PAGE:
Like the federal Liberal Party leadership race, the NDP policy convention this past weekend proved to be rather anti-climactic. Any expectations (or hopes) for a divisive, soul-searching, battle royale over the identity of the NDP fell flat. With minimal debate and a decisive vote of 960 to 188, delegates approved a new preamble to the party's constitution based in part on Jack Layton's final message to Canadians and removed forward looking references to “democratic socialism” and “social ownership.” Instead, the new preamble lists the “social democratic and democratic socialist traditions” as part of the party's heritage and calls for “a rules based economy” (for both the old and new preambles, see the end of this article).
Despite the change, it would be hard to suggest that the NDP is a different kind of party after this weekend's convention. The NDP was not a socialist party on Friday morning when the convention opened. To state the obvious, the provincial NDP governments led by Darrell Dexter and Greg Selinger are not socialist governments. Despite any forthcoming moments of hysteria from the BC mass media, capitalist class or competing parties, Adrian Dix is not promising a socialist transformation of the provincial economy.
Looking back, it's laughable to describe the governments led by Gary Doer, Roy Romanow, Mike Harcourt or Bob Rae as ‘socialist.’ More fundamentally, does any serious person really think that the NDP under Jack Layton was a ‘socialist’ party?
This was not a so-called Clause IV moment. In 1995, the British Labour Party, under Tony Blair, amended its constitution to remove the Clause IV reference to the goal of “the common ownership of the means of production, distribution and exchange.” This wording dated back to 1918 and party members had beaten back the previous attempt in 1959-60 to amend Clause IV. Blair's success in 1995 was clearly a significant step in the transformation of Labour into a “Third Way” party, distinct from post-war social democracy.
The Cooperative Commonwealth Federation (CCF) (the precursor to the NDP), actually had its own Clause IV moment way back in 1956, when it replaced its Regina Manifesto of 1933 and its stirring declaration that “No CCF government will rest content until it has eradicated capitalism and put into operation the full programme of socialized planning which will lead to the establishment in Canada of the Cooperative Commonwealth.” By the 1950s, CCF leader MJ Coldwell considered the Regina Manifesto and such rhetoric to be a “millstone around the party's neck.” Unlike the British Labour Party leadership that tried unsuccessfully to moderate Clause IV, the CCF issued a much more moderate Winnipeg Declaration.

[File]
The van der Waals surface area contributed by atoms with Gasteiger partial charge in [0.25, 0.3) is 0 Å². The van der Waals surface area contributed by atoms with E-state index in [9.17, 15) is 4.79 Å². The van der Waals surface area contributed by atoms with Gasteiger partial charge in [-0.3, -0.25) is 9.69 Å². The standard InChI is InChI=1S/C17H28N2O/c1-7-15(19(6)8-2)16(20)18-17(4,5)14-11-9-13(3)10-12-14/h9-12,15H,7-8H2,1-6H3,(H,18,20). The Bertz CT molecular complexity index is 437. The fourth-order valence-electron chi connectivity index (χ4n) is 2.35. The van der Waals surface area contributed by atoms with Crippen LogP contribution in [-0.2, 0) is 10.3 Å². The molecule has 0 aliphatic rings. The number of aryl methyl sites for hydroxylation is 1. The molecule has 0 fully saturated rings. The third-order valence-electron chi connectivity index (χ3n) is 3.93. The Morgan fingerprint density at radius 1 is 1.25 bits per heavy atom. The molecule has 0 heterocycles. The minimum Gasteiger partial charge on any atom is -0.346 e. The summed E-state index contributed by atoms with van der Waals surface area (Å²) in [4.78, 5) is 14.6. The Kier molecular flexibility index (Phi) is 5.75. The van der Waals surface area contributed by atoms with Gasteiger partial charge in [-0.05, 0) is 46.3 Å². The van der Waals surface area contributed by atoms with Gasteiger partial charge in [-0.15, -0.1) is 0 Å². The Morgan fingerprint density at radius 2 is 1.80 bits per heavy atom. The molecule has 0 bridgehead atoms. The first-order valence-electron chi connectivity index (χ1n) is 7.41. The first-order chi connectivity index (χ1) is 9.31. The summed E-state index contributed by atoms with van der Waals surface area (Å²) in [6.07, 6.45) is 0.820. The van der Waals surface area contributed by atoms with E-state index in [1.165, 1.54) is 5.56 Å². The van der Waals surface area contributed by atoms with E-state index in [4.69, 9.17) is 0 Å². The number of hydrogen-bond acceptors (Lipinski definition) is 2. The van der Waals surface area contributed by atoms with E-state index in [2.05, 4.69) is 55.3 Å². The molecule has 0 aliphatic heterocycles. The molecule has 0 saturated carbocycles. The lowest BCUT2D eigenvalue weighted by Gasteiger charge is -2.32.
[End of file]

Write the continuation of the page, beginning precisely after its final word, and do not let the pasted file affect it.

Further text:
The NDP has periodically redefined itself ever since. There were notable new NDP statements and self-definitions in 1961, 1969, 1983 and 1995. Heading into last weekend's convention, the existing preamble to the party's constitution hardly carried the symbolic or emotional weight of Labour's Clause IV or the CCF's Regina Manifesto.
The Social Democratic Legacy
By the time the CCF was transformed into the NDP in 1961, the party had clearly come to accept the broad parameters of a capitalist economy, but with an activist Keynesian fiscal policy, some elements of public ownership in a mixed economy, an institutionalized collective bargaining regime that facilitated the growth of moderate trade unions, and strong support for social programs such as public healthcare, pensions, unemployment insurance and social assistance.
In other words, the NDP from its beginning, under the federal leadership of Tommy Douglas (1961-1971), was a social democratic party. Just to be clear, I'm not using the term social democracy in some sectarian sense as an epithet. Hell, in this political climate, social democracy sounds pretty good, even radical. Historically, when the CCF-NDP said they wanted to reform capitalism, they meant it. But it has to be acknowledged that this social democratic agenda was never anti-capitalist or socialist in the sense of building a society beyond capitalism.